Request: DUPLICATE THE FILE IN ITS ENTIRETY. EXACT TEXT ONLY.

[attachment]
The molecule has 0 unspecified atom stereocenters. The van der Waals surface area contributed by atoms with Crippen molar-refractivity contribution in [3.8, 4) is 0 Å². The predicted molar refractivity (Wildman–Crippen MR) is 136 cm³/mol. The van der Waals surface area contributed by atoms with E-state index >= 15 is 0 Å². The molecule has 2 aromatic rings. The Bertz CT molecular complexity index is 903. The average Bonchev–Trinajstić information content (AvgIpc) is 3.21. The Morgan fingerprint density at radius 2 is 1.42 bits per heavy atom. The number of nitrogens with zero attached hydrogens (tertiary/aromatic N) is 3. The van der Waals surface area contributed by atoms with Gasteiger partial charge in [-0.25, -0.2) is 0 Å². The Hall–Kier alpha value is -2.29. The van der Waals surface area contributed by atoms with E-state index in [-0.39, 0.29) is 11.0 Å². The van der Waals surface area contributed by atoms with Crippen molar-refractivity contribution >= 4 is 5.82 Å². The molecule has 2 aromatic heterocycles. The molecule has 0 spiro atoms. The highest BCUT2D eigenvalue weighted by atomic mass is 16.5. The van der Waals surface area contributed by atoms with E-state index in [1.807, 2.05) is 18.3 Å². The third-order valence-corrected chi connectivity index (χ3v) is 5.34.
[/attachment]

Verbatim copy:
The molecule has 0 unspecified atom stereocenters. The van der Waals surface area contributed by atoms with Crippen molar-refractivity contribution in [3.8, 4) is 0 Å². The predicted molar refractivity (Wildman–Crippen MR) is 136 cm³/mol. The van der Waals surface area contributed by atoms with E-state index >= 15 is 0 Å². The molecule has 2 aromatic rings. The Bertz CT molecular complexity index is 903. The average Bonchev–Trinajstić information content (AvgIpc) is 3.21. The Morgan fingerprint density at radius 2 is 1.42 bits per heavy atom. The number of nitrogens with zero attached hydrogens (tertiary/aromatic N) is 3. The van der Waals surface area contributed by atoms with Gasteiger partial charge in [-0.25, -0.2) is 0 Å². The Hall–Kier alpha value is -2.29. The van der Waals surface area contributed by atoms with E-state index in [-0.39, 0.29) is 11.0 Å². The van der Waals surface area contributed by atoms with Crippen molar-refractivity contribution >= 4 is 5.82 Å². The molecule has 2 aromatic heterocycles. The molecule has 0 spiro atoms. The highest BCUT2D eigenvalue weighted by atomic mass is 16.5. The van der Waals surface area contributed by atoms with E-state index in [1.807, 2.05) is 18.3 Å². The third-order valence-corrected chi connectivity index (χ3v) is 5.34.